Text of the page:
It is unfortunate then that many MSMEs do not know of these programs. Thus, there is a need for the government to actively reach out to these businesses, through a stronger marketing campaign, the effective and active use of social media, and even through the LGUs which hold annual business registration activities for MSMEs and businesses in their jurisdictions. What better way for LGUs to ensure more taxes being paid by these businesses than by helping to improve their capabilities and capacities?

Moreover, since China and India’s economic influence and dominance are felt strongly by neighboring Asian countries, there is a need to seriously work towards the goal of ASEAN economic integration by 2015. We cannot expect to be more competitive if we remain insular, especially since many of the MSMEs in the ASEAN region suffer from the same challenges and obstacles. Hopefully, such a situation will enable some proposed common solutions to be effective in addressing these similar MSME issues and concerns across the region.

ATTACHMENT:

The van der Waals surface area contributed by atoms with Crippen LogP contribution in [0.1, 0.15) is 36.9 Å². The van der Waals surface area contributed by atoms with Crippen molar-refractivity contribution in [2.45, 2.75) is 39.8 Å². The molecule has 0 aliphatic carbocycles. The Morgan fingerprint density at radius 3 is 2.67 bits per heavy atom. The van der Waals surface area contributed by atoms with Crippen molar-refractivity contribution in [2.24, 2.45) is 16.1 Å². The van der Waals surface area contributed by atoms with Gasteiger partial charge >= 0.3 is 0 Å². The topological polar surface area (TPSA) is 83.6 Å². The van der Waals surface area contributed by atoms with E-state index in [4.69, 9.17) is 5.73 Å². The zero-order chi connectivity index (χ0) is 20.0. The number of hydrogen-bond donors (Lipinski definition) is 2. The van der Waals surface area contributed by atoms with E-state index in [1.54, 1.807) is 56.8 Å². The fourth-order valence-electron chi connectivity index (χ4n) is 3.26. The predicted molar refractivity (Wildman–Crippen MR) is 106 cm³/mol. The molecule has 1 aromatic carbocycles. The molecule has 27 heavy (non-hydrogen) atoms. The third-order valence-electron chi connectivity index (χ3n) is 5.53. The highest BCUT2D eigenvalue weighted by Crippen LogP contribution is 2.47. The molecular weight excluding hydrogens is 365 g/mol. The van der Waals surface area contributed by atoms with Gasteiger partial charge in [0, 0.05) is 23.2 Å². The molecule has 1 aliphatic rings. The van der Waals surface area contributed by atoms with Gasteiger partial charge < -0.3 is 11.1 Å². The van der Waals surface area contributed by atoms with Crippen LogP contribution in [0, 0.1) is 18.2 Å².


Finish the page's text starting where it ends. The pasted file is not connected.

Two ways by which we can do this is first through actively enhancing and supporting the implementation of ASEAN Free trade agreements (FTAs) which should enable a regionally mobile workforce, open up foreign markets even to MSMEs, and promote technology transfer. This labor force too can be trained with the required minimum standards through a common labor certification program.

Such an initial step though presumes of course that the state will mainstream these FTAs into national development strategies.

A second way is through the creation of a regional MSME business registration system to facilitate enterprise identification for financing and/or credit guarantee programs and domestic and export market access. This tactic will also aid international organizations like the ADB design a more responsive credit risk profiling of MSMEs in the region.